Hospital Care

In document Three essays in health economics (Page 45-57)

Hospital care services are extremely heterogeneous but infrequently consumed events.

The MEPS reports three types of hospital care: Emergency Room (ER) Care, Hos-pital Outpatient Care and Inpatient Care. These services are very heterogeneous, which is exemplified by the fact that they have different event-type definitions. ER and outpatient care events are defined as visits, whereas inpatient events are defined as stays, or nights. Because of the extreme level of service type heterogeneity in hospital care services, these broad EC-level services are disaggregated into Strata using event characteristics. The structure of the hospital service hierarchy is defined in Appendix 1.

The reported event characteristics used to define hospital Strata depend on the expenditure class considered. Outpatient and ER services define a Stratum by whether the patient saw a physician and whether the visit involved a major procedure. Inpatient care defines Strata by whether the stay includes an operation.

Sometimes, a relationship between ER and inpatient care exists. If inpatient care was initiated in the ER, then the dates identifying when care began and ended for both the inpatient and ER care are used to identify the relationship.

2.6.1 ER and Inpatient Care

The estimation of ER and inpatient hospital events proceeds similarly to the esti-mation procedure for other event types. Each event is assigned to a Stratum based on event characteristics. The event characteristics used to assign an ER event into a Stratum include whether the category of visit is an emergency or non-emergency.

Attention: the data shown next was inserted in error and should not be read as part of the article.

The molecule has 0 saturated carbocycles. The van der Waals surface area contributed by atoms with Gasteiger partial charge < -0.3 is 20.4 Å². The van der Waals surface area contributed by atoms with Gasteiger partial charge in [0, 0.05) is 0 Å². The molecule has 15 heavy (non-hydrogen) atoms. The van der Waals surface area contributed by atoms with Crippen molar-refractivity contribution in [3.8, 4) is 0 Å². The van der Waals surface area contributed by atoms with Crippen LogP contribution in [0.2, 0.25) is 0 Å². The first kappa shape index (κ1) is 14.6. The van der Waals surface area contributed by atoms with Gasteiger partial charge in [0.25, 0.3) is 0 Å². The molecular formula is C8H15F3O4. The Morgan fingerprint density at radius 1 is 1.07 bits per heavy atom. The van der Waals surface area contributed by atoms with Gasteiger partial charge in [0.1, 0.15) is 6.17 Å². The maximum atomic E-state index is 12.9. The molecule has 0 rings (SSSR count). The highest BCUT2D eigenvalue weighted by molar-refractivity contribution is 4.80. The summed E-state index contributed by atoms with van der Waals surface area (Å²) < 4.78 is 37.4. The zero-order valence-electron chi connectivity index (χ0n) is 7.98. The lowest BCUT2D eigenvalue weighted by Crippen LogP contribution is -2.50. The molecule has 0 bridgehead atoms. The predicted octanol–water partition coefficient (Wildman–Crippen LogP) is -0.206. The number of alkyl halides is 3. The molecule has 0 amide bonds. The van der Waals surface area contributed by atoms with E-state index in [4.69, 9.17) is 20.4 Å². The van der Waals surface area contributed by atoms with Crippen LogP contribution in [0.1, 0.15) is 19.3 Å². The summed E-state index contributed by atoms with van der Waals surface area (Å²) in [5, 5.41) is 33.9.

The characteristics of inpatient stays used to assign an event into a Stratum include whether an operation was performed at the event. In addition to the event charac-teristics used to assign events into Strata, ER visits are linked to hospital stays by matching the inpatient admission date to the ER visit date. For those visits with matching dates, the expenditure information from the ER is added to the inpatient information and both events are defined as an inpatient event.

The statistical controls included in the hedonic pricing regression for inpa-tient and emergency room care include the standard disease type, demographic and insurance controls included in most all of the hedonic regressions. Additional con-trols for whether an ER visit included lab tests, X-rays, surgeries and other major procedures were also included in the hedonic regressions for Emergency Room care.

Inpatient care included controls for the length of stay and whether the admission was initiated at the ER.

2.6.2 Outpatient Care